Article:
Ia! Ia! Judge Steve Power! The Black Goat of the Woods!
A talking H.P. Lovecraft picture thrill!
Meet the HPLHS, or The H.P. Lovecraft Historical Society, a group that started as a bunch of fans dedicated to the Call of Cthulhu pen and paper role-playing game based on Lovecraft's works. They really made a name for themselves with the 2005 film adaptation, Call of Cthulhu. Their first film gained widespread acclaim, based on it's slavishly detailed recreation of the silent film era, which lent itself incredibly well to the tone of Lovecraft's story. Enter The Whisperer in Darkness a more ambitious production, this time with an eye towards the genre flicks of 1930s and '40s Hollywood, a real bonafide "talkie." Does this one stack up to its silent predecessor? Or would you rather take your chances with a Shoggoth?
Facts of the Case
Professor Albert Wilmarth (Matt Foyer) has been drawn to the remote hills of Vermont, amidst reports of bizarre otherworldly creatures. Making a hobby out of debunking claims of the supernatural, he's about to be tested, and learn some startling truths about the things that lay in wait in the darkness.
The work of Howard Phillips Lovecraft has always been a literary oddity; the prolific writer's short stories (usually printed in pulp magazines like Weird Tales) and novels are well known to be certain, but not quite as well read. H.P's dark tales of otherworldly evil and impending doom are a somber, macabre experience in terror that more people know through distinctive titles like Call of Cthulhu than through actual content. Sure, many of us horror guys and heavy metal heads have cracked the spine of a Necronomicon or two in our time, but for an author touted as being such a distinctive voice in horror literature, Lovecraft is surprisingly more of a cult figure (no pun intended) to the mainstream. This extends to Hollywood as well; with very few overtly "Lovecraftian" adaptations outside of the efforts of Stuart Gordon, who brought a handful of Lovecraft's tales to the silver screen with varying degrees of success. What amazes me here is that the HPLHS has not only managed to successfully adapt Lovecraft in a much more authentic fashion than just about anyone else who's tried, but that what is essentially a group of live-action Role-players has managed to do so with such conviction and skill!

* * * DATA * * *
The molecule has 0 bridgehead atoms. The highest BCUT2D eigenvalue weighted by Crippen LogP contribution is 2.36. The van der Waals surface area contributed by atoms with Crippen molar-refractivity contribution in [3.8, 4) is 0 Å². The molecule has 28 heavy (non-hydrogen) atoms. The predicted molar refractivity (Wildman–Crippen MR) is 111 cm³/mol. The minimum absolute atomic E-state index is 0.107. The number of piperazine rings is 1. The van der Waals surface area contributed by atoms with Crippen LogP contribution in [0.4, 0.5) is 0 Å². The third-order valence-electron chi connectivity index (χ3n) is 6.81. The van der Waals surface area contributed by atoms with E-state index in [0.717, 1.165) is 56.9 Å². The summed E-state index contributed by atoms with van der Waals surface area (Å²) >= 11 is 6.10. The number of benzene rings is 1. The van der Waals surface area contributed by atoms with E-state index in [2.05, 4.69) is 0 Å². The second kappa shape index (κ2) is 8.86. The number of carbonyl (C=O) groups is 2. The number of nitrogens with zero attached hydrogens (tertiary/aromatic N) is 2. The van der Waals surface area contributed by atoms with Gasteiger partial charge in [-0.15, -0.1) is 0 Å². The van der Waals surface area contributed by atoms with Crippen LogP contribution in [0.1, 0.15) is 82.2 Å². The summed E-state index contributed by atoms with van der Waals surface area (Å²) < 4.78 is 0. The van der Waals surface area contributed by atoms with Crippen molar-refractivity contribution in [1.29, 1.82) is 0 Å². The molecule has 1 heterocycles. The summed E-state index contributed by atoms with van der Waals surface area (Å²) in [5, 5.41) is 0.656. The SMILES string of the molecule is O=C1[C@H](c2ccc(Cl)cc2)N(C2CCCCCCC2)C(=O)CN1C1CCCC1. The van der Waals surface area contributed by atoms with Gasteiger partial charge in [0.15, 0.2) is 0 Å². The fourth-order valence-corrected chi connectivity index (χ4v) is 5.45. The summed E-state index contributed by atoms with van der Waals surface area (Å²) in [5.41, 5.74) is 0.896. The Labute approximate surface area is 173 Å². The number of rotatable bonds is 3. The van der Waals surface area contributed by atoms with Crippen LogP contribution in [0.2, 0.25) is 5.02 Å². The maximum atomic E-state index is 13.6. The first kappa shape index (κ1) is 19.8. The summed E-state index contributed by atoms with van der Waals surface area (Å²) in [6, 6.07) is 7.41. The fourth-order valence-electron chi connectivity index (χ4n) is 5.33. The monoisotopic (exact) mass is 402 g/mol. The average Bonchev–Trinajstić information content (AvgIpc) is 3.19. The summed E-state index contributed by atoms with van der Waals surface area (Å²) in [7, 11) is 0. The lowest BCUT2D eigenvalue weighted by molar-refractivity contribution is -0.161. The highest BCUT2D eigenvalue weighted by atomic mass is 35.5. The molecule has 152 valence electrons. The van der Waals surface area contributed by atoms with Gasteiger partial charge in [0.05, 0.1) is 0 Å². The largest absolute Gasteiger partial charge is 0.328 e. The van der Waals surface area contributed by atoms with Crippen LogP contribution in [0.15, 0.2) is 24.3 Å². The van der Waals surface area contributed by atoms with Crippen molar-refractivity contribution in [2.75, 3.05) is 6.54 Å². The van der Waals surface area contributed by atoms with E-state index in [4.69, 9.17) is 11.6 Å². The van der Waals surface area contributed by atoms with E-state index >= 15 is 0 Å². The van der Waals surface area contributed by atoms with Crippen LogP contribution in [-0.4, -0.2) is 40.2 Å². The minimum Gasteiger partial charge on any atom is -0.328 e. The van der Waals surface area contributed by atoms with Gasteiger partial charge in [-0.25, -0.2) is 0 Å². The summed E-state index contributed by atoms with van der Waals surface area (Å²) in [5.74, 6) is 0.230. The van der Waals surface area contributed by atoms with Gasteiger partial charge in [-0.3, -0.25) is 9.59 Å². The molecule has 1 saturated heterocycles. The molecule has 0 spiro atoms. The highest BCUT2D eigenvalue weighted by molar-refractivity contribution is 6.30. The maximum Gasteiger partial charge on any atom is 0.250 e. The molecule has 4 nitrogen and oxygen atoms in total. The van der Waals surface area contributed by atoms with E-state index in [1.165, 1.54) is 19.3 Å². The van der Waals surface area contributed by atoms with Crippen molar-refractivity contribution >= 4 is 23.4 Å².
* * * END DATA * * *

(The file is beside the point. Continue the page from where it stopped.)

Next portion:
Much like their first effort, The Whisperer in Darkness doesn't just use "period recreation" as a gimmick, the 1930s emulation serves to cover some of the ripples; actors can be a little more theatrical in their portrayals, effects can be that little bit less convincing, expense can be spared, and people will just take it as a part of the package. This works as brilliantly here as it did in Call of Cthulhu, though the canvas and ambition is definitely expanded this time around. I don't want to make it sound like the film looks cheap, that's just not the case. It looks like every effort was made by the filmmakers to make this flick resonate to those who've seen classics like King Kong or Frankenstein, and the talent on display is both fiercely inventive behind the scenes, and slavishly studied in just how these classics were put together. Director Sean Branney definitely did his homework, and got the most from his actors. Performances, much like the films of that era, are all over the place, but never "teeth-grindingly" bad.